Create 3d model from photos with manually added reference points


(Coiske60) #1

Hi, new here…

I have a small set (8, from 45° angles) of photos of a monument representing a fist (20 m high) made of flat steel plates.
I have looked to a few programs to create a 3D model from those , but they all propose an automated reconstruction from a lot of good photos. In my case this doesn’t work.
But I can easily detect the edges and joining-points on my photo’s and indicate them
So I would like a free or low-cost program that can recalculate the 3D-model from my set of points. I dont bother about color or texture, it’s the 3D structure that interests me to create a accurate model of this monument. Even just the points, situated in space, will be good enough for me, I can create the planes that are defined by them manually in a 3D modelling program.

If necessary I can take more photos around this statue.

Can anyoçne help me?, Thanks

(I have send the first version of this question too soon, sorry)

(Nebulousflynn) #2

Hello @coiske60 - welcome to Sketchfab and the forum!

You will almost certainly need to capture more images, from many more angles of the monument to get a good reconstruction using photogrammetry software, 50 - 100 images is a good minimum. Here are some free software options:

  • 3DF Zephyr Free - Windows only, max. 50 images
  • Meshroom - open source, Windows + Linux
  • there are also limited demos of Metashape and RealityCapture available, but you won’t be able to export save the 3D reconstruction without paying

Hope that helps.

(Coiske60) #3

hi nebulousflynn,

As you suggested I took some more photos (about 70) from different angles around the monument, and installed Meshroom.
But with about 60 photos of the fist and after several hours I got results that couldn’t satisfy me. About half of the photos were rejected, so I got 3 meshes from the remainig set .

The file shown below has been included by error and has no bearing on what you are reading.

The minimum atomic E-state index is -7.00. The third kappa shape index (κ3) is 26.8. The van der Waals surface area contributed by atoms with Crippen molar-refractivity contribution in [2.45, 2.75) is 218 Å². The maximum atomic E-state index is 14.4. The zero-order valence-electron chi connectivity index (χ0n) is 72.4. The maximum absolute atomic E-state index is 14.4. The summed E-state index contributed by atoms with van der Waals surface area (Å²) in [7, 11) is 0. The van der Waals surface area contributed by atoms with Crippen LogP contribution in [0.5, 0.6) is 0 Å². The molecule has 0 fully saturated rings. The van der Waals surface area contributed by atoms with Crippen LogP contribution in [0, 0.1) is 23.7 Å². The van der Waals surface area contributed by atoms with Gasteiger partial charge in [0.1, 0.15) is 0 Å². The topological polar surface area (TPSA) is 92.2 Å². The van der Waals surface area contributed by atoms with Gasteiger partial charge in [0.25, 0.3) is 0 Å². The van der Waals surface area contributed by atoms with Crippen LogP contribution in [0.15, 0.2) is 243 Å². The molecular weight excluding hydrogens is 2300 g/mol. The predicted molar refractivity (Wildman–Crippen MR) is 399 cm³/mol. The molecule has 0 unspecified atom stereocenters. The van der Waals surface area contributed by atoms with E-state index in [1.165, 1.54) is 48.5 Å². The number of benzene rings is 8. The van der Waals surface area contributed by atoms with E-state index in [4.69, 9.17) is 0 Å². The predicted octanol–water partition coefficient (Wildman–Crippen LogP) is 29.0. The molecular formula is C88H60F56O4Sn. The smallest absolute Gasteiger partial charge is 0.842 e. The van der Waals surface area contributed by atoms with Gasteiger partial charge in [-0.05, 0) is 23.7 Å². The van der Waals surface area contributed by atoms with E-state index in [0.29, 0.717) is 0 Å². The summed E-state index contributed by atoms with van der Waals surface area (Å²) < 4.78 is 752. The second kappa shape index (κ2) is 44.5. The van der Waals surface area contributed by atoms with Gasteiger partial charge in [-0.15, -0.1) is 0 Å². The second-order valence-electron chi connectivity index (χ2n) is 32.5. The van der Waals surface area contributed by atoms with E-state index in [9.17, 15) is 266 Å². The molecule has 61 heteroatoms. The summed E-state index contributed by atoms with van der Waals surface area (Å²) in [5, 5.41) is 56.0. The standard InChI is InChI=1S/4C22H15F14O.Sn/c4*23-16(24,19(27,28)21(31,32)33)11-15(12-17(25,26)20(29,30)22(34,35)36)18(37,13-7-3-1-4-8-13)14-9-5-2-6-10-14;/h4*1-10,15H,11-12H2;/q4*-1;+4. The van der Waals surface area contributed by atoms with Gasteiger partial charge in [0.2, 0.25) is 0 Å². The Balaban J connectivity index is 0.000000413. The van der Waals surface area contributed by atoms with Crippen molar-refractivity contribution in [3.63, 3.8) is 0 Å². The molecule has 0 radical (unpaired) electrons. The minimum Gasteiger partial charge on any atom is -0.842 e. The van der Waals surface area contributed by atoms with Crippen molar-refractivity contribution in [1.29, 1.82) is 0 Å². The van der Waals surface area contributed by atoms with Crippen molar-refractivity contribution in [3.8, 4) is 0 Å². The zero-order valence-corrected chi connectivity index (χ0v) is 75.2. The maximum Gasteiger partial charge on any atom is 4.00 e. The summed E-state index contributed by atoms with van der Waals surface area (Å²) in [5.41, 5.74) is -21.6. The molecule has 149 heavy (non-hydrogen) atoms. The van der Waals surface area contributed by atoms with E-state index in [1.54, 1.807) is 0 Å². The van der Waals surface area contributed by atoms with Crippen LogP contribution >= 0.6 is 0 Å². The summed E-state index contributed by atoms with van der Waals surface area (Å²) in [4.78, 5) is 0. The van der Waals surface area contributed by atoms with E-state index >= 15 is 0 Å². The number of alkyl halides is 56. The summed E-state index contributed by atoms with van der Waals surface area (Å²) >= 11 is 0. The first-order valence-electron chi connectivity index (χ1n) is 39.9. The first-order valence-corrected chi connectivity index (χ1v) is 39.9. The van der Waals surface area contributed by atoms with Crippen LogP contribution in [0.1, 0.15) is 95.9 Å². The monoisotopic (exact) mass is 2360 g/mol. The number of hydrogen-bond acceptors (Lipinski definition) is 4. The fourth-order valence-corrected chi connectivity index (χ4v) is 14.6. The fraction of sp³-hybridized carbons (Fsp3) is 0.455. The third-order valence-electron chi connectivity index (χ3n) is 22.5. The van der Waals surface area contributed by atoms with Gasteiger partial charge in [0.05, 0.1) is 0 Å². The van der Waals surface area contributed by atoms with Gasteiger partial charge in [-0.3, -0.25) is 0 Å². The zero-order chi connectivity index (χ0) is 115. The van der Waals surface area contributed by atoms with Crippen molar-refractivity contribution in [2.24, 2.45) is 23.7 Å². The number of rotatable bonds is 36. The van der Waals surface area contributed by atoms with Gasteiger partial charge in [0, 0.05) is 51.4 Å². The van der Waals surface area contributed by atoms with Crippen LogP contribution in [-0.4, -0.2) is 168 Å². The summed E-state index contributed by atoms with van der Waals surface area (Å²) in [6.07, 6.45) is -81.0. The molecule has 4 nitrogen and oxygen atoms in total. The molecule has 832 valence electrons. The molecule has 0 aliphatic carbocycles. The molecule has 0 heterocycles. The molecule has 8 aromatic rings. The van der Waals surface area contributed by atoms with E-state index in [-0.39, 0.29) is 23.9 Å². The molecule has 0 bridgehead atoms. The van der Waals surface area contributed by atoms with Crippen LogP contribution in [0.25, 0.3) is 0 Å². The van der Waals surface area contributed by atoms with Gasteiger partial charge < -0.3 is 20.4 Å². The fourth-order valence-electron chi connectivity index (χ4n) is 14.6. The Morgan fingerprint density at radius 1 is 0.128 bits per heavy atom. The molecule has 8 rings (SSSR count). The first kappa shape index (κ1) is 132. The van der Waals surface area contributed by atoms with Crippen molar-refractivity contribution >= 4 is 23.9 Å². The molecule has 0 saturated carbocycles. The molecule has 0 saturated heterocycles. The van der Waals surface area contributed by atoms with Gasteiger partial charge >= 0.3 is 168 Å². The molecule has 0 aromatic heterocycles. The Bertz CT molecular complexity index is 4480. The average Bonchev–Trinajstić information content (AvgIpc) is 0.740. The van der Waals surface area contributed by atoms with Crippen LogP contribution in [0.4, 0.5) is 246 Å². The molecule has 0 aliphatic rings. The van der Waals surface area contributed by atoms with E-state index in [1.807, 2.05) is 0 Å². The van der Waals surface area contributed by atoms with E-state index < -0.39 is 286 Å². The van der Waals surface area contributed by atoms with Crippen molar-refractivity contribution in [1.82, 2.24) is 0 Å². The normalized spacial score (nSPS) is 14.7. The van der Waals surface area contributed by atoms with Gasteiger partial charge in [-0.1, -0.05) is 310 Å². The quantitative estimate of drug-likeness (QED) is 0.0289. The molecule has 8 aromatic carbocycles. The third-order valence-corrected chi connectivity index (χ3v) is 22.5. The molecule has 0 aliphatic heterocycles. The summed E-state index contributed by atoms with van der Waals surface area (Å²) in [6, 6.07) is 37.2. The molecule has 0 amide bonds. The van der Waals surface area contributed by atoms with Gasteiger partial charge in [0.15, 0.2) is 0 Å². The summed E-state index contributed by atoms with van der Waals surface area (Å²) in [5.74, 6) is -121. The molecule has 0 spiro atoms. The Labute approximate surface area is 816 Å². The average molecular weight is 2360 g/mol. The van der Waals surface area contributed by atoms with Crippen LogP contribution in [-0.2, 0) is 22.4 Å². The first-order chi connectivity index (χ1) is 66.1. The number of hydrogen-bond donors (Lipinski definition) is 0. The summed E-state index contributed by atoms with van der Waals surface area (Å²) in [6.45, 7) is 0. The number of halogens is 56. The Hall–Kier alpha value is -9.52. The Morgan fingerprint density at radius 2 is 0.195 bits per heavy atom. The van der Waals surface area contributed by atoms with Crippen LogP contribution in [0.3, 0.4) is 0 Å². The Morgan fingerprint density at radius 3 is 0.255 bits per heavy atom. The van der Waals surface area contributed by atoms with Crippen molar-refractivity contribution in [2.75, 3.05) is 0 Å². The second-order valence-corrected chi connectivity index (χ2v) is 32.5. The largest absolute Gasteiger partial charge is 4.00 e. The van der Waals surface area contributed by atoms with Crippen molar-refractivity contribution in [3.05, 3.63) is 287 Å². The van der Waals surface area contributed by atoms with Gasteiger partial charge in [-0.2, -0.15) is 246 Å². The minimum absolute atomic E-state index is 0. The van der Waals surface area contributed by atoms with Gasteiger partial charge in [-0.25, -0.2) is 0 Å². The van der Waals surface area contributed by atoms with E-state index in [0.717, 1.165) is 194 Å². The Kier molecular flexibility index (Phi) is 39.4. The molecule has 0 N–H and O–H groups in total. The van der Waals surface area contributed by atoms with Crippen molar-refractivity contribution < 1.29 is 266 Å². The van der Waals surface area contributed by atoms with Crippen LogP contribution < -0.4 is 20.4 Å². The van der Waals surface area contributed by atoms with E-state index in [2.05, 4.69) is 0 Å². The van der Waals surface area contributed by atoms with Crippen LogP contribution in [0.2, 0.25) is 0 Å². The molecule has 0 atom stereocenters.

Then I tried with the forearm (just a few vertical steel plates based on a concrete plinth) with 15 photos (from whitch only four where recognized) and I got a result: A mesh (129670 faces) of only one plate and one front of the plinth.
As a matter of fact I don’t need a mesh, just the 3D coordinates of the intersection-points will do.
My aim is to create a faithful 3D model in a CAD-program, so that I can reproduce each of the plates by 3D-printing and rebuild the monument on any scale . (This is the challenge: make a 3D puzzle that can be glued together like a model of a plane by Revell).
I can draw over my photos (on a new layer) the edges or intersection points (and identify them) to make new JPG-files only with lines or points.
In the examples I upload here, you can see what I mean:

  • “Complete.jpg” is a picture of the whole monument

  • “8 photos.jpg” are photos of the fist from 45° angles (I took much more, but these are for an

  • “photos lines points numbers.jpg” are 2 of these photos on which I added lins on the vertices and points on the intersections. I numbered the points to show how to identify them over multiple photos
    then “lines.jpg”, “lines points.jpg” and “points numbers.jpg” show only these elements without the photo
    “cad-model.jpg” is a screenshot from a cad-model I made based on the intersection of horizontal lines starting from some points on the vertically posed 8 photos. I’ts a good start, but very inaccurate, that’s why I want to use photogrammetry.
    So here is my question: can I use the lines and identified points that I can draw based on my photos in a photogrammetry-program?
    I seems to me it’s the very base of those programs, I just want the 3D coordinates of the intersection points.

Thank you for any advise and sorry for the long text in broken English

(Nebulousflynn) #4

Hi again -

Most photogrammetry software will export either a mesh or a point cloud (or orthographic images, or video).

I think you should aim for a complete single mesh from photogrammetry software, exported to your cad software to re-build as a simplified model.

If all the images in your set are not aligning, you need more images with at least 80% overlap between adjacent photographs.

The Metashape trial includes measurement and scaling tools as well as the ability to set markers on images (i.e. link features between 2 or more images) that will help with alignment and mesh output.